As in 1978, I am a part of this society but removed from it. Not by physical distance as then, but philosophically. Like others, I’m immersed in the conditioning, but am mostly immune to its effects from long practice, making its dicta by now transparently obvious. That others may see things as I do must be the case, but until now there have only been hints, glimmers that this is so. No one captures the entirety of the situation, or sees the horror ahead. Nevertheless, I cannot suppress the hope – in fact, it is my only dream – that the reality I perceive will suddenly become clear and obvious to all as it is to me. And as I write, this seems to be happening, against all odds.

In order to avoid the unthinkable, we must 1) comprehend and accurately assess the status quo and 2) realize the power that is innate within us to change direction, in order to 3) avert the unthinkable outcome for which, as long as the spark of consciousness continues to flicker, we will never forgive ourselves.

    1) We are sleepwalking into oblivion, lulled by the measured steps of those around us to think we have no option but to do what we are (or aren’t) doing. Risk-averse in the extreme, we relegate resistance to others and are encouraged in so doing the better to secure our possessions in insecure times.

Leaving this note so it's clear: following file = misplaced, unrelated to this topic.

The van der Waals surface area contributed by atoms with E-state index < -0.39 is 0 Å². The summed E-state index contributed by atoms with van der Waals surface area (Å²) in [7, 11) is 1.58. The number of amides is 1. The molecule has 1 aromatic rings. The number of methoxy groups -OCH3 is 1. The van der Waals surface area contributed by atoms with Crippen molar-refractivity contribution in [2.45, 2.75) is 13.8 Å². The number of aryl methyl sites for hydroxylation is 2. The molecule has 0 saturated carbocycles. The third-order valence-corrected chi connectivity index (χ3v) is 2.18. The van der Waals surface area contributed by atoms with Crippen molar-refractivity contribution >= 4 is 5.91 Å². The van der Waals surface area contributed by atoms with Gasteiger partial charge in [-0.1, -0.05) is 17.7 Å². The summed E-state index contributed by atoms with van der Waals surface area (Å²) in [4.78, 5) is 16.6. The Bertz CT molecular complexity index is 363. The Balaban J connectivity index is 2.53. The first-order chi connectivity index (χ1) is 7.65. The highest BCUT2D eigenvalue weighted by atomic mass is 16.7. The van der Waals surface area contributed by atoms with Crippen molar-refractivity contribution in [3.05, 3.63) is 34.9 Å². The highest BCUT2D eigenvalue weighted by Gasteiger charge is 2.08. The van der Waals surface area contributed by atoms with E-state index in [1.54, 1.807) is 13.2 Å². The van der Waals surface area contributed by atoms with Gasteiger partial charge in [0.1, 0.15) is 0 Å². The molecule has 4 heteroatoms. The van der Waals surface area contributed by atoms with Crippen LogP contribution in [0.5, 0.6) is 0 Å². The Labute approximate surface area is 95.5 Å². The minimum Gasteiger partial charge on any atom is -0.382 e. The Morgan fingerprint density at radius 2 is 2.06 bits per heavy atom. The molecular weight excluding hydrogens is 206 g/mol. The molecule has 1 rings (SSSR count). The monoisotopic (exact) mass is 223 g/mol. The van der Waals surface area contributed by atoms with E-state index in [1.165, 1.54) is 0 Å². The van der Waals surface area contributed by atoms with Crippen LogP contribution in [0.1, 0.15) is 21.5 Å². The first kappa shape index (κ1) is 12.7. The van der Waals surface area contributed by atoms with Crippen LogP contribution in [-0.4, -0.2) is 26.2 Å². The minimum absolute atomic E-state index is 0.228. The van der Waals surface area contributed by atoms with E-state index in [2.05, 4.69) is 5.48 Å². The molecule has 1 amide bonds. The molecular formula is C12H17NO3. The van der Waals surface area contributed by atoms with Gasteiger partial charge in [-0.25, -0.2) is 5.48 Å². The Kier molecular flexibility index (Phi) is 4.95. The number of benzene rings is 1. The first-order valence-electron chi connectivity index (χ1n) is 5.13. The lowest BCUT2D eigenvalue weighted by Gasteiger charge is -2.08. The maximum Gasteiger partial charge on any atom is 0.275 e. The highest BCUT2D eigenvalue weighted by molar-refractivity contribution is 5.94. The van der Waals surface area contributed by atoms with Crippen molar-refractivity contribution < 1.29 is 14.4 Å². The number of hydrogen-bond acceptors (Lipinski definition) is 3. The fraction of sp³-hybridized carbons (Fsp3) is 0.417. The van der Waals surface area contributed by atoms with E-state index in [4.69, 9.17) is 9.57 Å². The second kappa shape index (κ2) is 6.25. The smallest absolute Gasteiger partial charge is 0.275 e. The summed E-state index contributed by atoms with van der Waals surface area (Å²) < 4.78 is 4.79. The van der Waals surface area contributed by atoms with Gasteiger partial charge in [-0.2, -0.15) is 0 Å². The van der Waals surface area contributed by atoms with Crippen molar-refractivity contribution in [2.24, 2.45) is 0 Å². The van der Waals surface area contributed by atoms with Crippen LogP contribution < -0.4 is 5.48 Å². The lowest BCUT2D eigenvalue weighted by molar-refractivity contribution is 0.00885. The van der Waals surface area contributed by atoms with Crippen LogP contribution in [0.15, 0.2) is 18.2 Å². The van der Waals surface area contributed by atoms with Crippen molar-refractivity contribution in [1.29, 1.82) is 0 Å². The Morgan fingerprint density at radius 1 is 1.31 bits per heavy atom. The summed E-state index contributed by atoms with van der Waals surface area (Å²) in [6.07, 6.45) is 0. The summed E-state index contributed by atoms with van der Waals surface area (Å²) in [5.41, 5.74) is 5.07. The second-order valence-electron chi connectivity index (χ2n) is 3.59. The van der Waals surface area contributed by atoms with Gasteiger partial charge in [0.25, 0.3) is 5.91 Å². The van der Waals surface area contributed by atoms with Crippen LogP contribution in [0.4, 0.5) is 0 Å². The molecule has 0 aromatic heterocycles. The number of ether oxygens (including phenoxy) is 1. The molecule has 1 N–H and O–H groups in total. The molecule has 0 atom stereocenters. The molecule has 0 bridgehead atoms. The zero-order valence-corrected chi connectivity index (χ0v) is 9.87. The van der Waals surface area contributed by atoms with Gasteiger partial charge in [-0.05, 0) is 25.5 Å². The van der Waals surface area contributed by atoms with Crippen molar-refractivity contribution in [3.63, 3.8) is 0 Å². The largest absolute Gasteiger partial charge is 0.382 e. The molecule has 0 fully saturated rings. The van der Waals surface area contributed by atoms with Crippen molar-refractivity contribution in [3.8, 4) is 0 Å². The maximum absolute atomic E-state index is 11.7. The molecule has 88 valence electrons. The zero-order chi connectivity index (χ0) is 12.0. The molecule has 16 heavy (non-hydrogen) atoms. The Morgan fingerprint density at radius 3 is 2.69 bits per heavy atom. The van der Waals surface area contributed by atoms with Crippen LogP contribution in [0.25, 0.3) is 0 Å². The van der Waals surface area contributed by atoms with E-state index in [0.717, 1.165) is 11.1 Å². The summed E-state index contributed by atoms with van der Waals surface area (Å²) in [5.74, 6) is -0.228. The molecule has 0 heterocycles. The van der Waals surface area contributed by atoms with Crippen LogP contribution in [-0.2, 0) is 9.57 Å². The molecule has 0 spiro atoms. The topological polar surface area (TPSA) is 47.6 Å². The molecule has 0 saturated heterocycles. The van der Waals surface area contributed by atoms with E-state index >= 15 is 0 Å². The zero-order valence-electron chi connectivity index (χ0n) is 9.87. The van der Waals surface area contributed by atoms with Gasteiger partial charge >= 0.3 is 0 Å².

2) We do have the power to change the suicidal course of the US. It is the best-kept secret, it is ancient wisdom, and concealing it is the first objective of any propaganda: To make us unaware that there is any another course and/or even if we disagree with the direction, convinced of our powerlessness to change it. This apathy is widespread today, but resistance on many fronts is widespread in spite of every attempt to suppress it and hide the fact it ever happened. Consensus across many sectors already exists. What is needed is the will to galvanize realization, act in coordination, and address the problem.

    3) Once #2 is achieved, corrective action will be obvious. As befits a superpower, we can – and must – demonstrate leadership by abandoning the endless war in pursuit of higher goals, like actually setting an example for other nations in using our portion and no more of the earth’s resources, while living lives richer in everything that matters. Sustainability, not growth, must be the new grail. We could do this by resettling our share of the world’s refugees, studying their lifestyles, and learning from them how to best coexist on the shrinking earth.

The long work of healing the earth and humanity from the ravages of conflict, and restoring trust among its people will resurrect the hope for the future that we had in the last century. It was not the first casualty of the “War on Terror,” but soon enough fell victim, as the imperial juggernaut loosed wars of destabilization to cause pandemonium in the Middle East in order to control it and its resources.

Proceeding apace we shall be at the brink, facing the deadly draught before we know it. Whether we will be the “last, best hope of mankind” — or only the Last — may be what is at stake.

(Kathy Barbour [Tropp] joined Peoples Temple in 1970 with her companion, Richard Tropp, and was living in the San Francisco Temple on November 18, 1978. Her other articles in this edition of the jonestown report are Photo Book of People of Jonestown Nears Completion and Chicago Students Visit Evergreen. Her earlier writings on this site can be found here.)